On Wednesday, the World Economic Forum’s annual meeting—a gathering of business and political elites from around the world—began in Davos, Switzerland. The stated goal of the three-day event is “improving the state of the world.” It’s only the first day, but there’s one distinct note issuing from Davos so far: pessimism.
Expanding on the myriad reasons for pessimism about the world economy would go far beyond the scope of this article, but a few preoccupations on display at Davos so far include worries about global growth, emerging markets, China’s slowdown, Europe’s future, extremely low oil prices, the boardrooms’ gender gap, the automation of jobs, and, perhaps the most pessimistic of all, the threat of another financial crisis and no regulatory tools left to fight it. CEOs are reportedly anxious: Only 27 percent feel optimistic about economic growth worldwide, according to a PwC survey. (Worry isn’t exactly new, though: Global financial instability figured heavily in last year’s annual meeting too.)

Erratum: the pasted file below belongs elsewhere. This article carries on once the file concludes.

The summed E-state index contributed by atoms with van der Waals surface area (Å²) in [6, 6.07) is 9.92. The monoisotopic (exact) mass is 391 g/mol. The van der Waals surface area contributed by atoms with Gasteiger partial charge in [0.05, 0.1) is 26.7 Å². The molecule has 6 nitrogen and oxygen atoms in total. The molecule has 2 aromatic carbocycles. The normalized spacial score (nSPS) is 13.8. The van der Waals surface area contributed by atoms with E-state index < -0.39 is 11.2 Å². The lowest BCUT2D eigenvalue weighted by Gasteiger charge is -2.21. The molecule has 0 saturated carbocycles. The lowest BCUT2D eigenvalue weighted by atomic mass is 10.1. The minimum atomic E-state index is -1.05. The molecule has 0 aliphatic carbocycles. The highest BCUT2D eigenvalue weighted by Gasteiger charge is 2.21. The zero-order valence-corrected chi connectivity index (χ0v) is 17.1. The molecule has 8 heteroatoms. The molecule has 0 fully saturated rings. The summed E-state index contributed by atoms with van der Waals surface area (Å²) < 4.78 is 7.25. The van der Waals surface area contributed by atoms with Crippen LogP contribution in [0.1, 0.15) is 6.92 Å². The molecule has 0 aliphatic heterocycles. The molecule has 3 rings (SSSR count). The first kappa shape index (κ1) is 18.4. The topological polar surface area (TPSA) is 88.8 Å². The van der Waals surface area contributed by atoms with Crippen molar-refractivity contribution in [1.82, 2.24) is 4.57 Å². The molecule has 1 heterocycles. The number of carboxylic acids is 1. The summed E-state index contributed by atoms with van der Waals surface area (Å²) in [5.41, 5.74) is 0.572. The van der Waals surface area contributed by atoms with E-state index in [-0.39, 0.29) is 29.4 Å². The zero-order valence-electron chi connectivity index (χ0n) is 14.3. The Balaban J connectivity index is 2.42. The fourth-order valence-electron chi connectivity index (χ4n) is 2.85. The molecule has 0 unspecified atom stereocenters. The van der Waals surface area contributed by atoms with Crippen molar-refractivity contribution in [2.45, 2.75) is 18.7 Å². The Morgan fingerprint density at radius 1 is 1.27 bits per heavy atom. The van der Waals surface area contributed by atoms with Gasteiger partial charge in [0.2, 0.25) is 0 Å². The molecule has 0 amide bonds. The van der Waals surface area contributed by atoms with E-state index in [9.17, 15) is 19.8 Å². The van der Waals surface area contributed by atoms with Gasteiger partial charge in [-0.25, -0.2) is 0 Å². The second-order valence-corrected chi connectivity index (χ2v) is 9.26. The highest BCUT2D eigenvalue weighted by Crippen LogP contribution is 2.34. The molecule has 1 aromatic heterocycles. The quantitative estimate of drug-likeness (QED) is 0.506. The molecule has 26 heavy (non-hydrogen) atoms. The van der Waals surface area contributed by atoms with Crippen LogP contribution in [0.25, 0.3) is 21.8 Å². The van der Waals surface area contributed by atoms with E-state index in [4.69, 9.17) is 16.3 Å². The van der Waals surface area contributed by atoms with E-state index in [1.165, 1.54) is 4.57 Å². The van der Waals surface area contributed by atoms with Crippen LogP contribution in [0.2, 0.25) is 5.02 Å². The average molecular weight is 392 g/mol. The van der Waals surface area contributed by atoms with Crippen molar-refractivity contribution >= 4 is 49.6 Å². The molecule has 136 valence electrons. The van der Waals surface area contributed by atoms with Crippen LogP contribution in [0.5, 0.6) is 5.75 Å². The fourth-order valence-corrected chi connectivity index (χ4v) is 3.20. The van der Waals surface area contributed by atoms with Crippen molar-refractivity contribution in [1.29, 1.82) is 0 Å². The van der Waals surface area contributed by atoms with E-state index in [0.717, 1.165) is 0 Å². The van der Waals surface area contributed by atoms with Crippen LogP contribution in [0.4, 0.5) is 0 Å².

While the negative emotions and beliefs that people hold during times of economic instability can matter a lot, there’s another anxiety at Davos that could be a little more productive. Though the World Economic Forum has often been written off as an elite schmoozefest, the issue of global inequality has been a theme at Davos for the last five years.